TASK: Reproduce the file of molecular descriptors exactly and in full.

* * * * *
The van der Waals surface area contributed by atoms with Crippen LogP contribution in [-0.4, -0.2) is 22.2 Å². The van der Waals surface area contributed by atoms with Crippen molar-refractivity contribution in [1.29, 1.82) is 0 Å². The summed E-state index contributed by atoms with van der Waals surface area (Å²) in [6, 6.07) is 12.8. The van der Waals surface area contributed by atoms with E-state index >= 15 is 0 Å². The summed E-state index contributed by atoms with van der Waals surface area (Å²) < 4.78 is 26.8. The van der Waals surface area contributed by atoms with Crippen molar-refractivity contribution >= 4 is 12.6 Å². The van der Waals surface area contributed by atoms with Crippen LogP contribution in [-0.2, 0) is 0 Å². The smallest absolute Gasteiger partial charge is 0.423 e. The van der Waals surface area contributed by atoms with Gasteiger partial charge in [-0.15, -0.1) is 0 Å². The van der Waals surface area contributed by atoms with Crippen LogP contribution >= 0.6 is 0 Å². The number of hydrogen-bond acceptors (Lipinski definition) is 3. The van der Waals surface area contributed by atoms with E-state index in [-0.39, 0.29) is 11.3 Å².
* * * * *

The van der Waals surface area contributed by atoms with Crippen LogP contribution in [-0.4, -0.2) is 22.2 Å². The van der Waals surface area contributed by atoms with Crippen molar-refractivity contribution in [1.29, 1.82) is 0 Å². The summed E-state index contributed by atoms with van der Waals surface area (Å²) in [6, 6.07) is 12.8. The van der Waals surface area contributed by atoms with E-state index >= 15 is 0 Å². The summed E-state index contributed by atoms with van der Waals surface area (Å²) < 4.78 is 26.8. The van der Waals surface area contributed by atoms with Crippen molar-refractivity contribution >= 4 is 12.6 Å². The van der Waals surface area contributed by atoms with Crippen LogP contribution in [-0.2, 0) is 0 Å². The smallest absolute Gasteiger partial charge is 0.423 e. The van der Waals surface area contributed by atoms with Gasteiger partial charge in [-0.15, -0.1) is 0 Å². The van der Waals surface area contributed by atoms with Crippen LogP contribution >= 0.6 is 0 Å². The number of hydrogen-bond acceptors (Lipinski definition) is 3. The van der Waals surface area contributed by atoms with E-state index in [-0.39, 0.29) is 11.3 Å².